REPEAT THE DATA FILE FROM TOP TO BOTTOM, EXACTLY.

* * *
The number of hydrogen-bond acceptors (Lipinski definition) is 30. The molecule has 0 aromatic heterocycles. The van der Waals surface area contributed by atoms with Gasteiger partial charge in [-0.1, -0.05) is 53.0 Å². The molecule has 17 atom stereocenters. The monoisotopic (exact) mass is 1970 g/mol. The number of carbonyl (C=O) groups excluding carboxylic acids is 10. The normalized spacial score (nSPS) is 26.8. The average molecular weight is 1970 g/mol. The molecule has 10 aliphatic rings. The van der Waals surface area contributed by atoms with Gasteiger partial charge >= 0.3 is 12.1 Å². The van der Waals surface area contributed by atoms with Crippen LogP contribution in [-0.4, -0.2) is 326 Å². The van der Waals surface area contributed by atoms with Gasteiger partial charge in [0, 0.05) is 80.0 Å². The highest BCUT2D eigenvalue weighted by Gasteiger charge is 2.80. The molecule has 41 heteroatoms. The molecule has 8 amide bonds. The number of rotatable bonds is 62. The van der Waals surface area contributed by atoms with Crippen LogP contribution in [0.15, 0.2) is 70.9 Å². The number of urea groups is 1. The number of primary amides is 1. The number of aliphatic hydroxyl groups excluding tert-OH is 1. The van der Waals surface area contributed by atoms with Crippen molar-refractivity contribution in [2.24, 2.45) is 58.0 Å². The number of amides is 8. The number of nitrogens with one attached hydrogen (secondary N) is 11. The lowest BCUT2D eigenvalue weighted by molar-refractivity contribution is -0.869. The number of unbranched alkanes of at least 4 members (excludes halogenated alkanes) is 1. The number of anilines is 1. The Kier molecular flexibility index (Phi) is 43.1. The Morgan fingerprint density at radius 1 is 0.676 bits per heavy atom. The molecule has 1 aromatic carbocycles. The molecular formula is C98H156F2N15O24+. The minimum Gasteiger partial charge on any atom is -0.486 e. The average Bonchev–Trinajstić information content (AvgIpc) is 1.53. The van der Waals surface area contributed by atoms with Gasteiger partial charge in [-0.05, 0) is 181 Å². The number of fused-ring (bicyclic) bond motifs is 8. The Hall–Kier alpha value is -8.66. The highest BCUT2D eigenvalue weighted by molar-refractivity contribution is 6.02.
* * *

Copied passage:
The number of hydrogen-bond acceptors (Lipinski definition) is 30. The molecule has 0 aromatic heterocycles. The van der Waals surface area contributed by atoms with Gasteiger partial charge in [-0.1, -0.05) is 53.0 Å². The molecule has 17 atom stereocenters. The monoisotopic (exact) mass is 1970 g/mol. The number of carbonyl (C=O) groups excluding carboxylic acids is 10. The normalized spacial score (nSPS) is 26.8. The average molecular weight is 1970 g/mol. The molecule has 10 aliphatic rings. The van der Waals surface area contributed by atoms with Gasteiger partial charge >= 0.3 is 12.1 Å². The van der Waals surface area contributed by atoms with Crippen LogP contribution in [-0.4, -0.2) is 326 Å². The van der Waals surface area contributed by atoms with Gasteiger partial charge in [0, 0.05) is 80.0 Å². The highest BCUT2D eigenvalue weighted by Gasteiger charge is 2.80. The molecule has 41 heteroatoms. The molecule has 8 amide bonds. The number of rotatable bonds is 62. The van der Waals surface area contributed by atoms with Crippen LogP contribution in [0.15, 0.2) is 70.9 Å². The number of urea groups is 1. The number of primary amides is 1. The number of aliphatic hydroxyl groups excluding tert-OH is 1. The van der Waals surface area contributed by atoms with Crippen molar-refractivity contribution in [2.24, 2.45) is 58.0 Å². The number of amides is 8. The number of nitrogens with one attached hydrogen (secondary N) is 11. The lowest BCUT2D eigenvalue weighted by molar-refractivity contribution is -0.869. The number of unbranched alkanes of at least 4 members (excludes halogenated alkanes) is 1. The number of anilines is 1. The Kier molecular flexibility index (Phi) is 43.1. The Morgan fingerprint density at radius 1 is 0.676 bits per heavy atom. The molecule has 1 aromatic carbocycles. The molecular formula is C98H156F2N15O24+. The minimum Gasteiger partial charge on any atom is -0.486 e. The average Bonchev–Trinajstić information content (AvgIpc) is 1.53. The van der Waals surface area contributed by atoms with Gasteiger partial charge in [-0.05, 0) is 181 Å². The number of fused-ring (bicyclic) bond motifs is 8. The Hall–Kier alpha value is -8.66. The highest BCUT2D eigenvalue weighted by molar-refractivity contribution is 6.02.